Summary

To amend the Communications Act of 1934 to permit informational calls to mobile telephone numbers, and for other purposes. Read More

Status

This bill was introduced on Sep 22, 2011, in a previous session of Congress, but was not passed.

Bill Text

A BILL

To amend the Communications Act of 1934 to permit informational calls to mobile telephone numbers, and for other purposes.

Be it enacted by the Senate and House of Representatives of the United States of America in Congress assembled,

SECTION 1. SHORT TITLE.

This Act may be cited as the ``Mobile Informational Call Act of 2011''.

SEC. 2. DEFINITIONS.

(a) In General.--Section 227(a) of the Communications Act of 1934 (47 U.S.C. 227(a)) is amended-- (1) by amending paragraph (1) to read as follows: ``(1) The term `automatic telephone dialing system' means equipment which uses a random or sequential number generator to produce telephone numbers to be called and to dial such numbers.''; (2) in paragraph (2)-- (A) by striking ``subsection (b)(1)(C)(i)'' and inserting ``paragraph (3) and subsection (b)(1)(C)(i)''; (B) in subparagraph (A), by striking ``; and'' and inserting a semicolon; (C) in subparagraph (B), by striking ``paragraph (2)(G)).'' and inserting ``subsection (b)(2)(G); and''; and (D) by adding at the end the following: ``(C) this paragraph shall not apply for purposes of determining whether an established business relationship exists for purposes of prior express consent to a call that is a telephone solicitation.''; (3) by redesignating paragraphs (3) through (5) as paragraphs (4) through (6), respectively; and (4) by inserting after paragraph (2) the following: ``(3) The term `prior express consent' means the oral or written approval of a person-- ``(A) for the initiation of a telephone call to such person by or on behalf of an entity with which such...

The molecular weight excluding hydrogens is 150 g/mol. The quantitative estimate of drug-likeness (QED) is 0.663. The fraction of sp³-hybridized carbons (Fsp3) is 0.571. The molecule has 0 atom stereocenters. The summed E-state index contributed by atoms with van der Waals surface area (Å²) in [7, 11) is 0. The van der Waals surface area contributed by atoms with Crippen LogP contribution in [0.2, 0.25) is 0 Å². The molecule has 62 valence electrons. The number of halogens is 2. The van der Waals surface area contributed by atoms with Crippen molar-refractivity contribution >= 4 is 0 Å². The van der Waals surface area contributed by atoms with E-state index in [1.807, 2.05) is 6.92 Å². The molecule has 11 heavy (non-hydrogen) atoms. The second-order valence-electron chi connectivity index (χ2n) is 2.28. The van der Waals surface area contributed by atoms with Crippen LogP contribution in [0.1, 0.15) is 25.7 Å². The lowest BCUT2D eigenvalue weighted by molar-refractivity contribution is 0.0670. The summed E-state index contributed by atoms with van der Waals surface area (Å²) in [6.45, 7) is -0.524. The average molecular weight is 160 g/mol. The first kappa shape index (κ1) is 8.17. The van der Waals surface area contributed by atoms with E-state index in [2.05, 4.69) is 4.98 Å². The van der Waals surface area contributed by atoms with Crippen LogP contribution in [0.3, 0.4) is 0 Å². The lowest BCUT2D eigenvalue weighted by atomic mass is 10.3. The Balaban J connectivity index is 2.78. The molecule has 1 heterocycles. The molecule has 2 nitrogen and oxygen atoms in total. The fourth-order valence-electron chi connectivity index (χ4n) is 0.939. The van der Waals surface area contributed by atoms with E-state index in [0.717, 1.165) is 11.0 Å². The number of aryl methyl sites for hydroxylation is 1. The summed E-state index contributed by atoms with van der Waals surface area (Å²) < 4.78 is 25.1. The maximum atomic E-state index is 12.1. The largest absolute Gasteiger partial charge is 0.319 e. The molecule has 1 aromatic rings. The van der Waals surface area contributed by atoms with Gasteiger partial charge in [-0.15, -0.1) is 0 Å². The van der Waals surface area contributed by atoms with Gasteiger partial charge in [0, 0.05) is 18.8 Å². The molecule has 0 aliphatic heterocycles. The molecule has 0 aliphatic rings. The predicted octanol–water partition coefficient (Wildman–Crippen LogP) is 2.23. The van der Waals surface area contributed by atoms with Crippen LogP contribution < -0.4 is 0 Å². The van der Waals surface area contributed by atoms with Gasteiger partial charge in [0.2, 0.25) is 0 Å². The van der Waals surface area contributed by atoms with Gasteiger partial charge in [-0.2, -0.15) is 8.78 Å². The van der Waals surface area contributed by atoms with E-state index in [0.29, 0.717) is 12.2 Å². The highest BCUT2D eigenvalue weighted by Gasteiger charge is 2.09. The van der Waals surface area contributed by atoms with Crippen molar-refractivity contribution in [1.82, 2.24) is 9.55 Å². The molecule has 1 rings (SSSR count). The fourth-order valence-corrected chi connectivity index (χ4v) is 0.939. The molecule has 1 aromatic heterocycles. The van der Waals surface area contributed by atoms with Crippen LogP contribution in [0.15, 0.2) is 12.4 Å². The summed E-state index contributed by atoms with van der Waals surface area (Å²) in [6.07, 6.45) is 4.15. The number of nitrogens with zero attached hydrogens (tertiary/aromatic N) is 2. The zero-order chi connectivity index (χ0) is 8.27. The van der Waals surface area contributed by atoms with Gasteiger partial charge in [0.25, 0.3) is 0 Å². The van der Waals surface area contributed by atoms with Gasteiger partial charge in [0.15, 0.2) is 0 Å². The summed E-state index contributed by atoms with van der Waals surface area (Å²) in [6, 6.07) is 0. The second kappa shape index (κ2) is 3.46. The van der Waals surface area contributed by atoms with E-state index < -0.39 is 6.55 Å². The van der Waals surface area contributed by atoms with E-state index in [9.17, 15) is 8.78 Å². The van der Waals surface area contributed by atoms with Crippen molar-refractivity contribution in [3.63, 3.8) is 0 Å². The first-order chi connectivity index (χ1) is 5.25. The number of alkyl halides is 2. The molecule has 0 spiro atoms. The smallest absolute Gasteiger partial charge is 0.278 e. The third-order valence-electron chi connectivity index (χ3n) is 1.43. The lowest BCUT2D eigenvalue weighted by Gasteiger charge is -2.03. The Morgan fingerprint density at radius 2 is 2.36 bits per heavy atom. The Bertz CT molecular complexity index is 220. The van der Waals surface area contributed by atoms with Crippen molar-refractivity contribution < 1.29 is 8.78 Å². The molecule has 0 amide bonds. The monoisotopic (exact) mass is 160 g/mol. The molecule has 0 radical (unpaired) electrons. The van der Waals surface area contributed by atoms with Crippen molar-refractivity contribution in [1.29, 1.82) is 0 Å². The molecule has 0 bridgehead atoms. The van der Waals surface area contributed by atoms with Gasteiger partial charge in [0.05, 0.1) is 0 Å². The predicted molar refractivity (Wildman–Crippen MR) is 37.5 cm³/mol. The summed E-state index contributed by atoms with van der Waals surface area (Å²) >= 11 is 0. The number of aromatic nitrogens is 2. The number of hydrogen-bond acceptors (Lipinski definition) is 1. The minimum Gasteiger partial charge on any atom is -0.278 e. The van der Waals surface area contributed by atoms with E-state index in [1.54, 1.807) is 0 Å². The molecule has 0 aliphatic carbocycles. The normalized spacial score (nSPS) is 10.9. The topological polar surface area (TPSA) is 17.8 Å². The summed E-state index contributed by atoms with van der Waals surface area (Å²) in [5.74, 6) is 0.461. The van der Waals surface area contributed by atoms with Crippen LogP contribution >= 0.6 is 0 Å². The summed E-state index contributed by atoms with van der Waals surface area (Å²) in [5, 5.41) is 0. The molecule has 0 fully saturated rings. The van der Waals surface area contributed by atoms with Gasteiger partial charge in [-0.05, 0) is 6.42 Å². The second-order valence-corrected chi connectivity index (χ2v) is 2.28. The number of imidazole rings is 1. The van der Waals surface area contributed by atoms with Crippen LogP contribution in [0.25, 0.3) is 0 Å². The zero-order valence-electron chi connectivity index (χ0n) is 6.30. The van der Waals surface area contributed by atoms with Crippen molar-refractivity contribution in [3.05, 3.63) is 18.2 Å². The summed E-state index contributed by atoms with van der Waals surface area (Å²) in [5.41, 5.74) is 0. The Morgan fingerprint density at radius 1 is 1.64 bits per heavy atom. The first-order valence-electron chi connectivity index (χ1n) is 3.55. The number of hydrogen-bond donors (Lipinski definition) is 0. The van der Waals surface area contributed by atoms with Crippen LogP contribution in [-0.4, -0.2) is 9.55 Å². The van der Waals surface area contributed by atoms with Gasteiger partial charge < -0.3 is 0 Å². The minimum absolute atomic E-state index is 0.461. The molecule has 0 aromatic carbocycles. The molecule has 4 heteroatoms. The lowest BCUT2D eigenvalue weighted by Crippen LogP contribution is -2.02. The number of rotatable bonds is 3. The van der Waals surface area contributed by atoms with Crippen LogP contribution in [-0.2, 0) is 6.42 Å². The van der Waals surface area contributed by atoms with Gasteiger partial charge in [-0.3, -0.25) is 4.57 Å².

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Organizations Supporting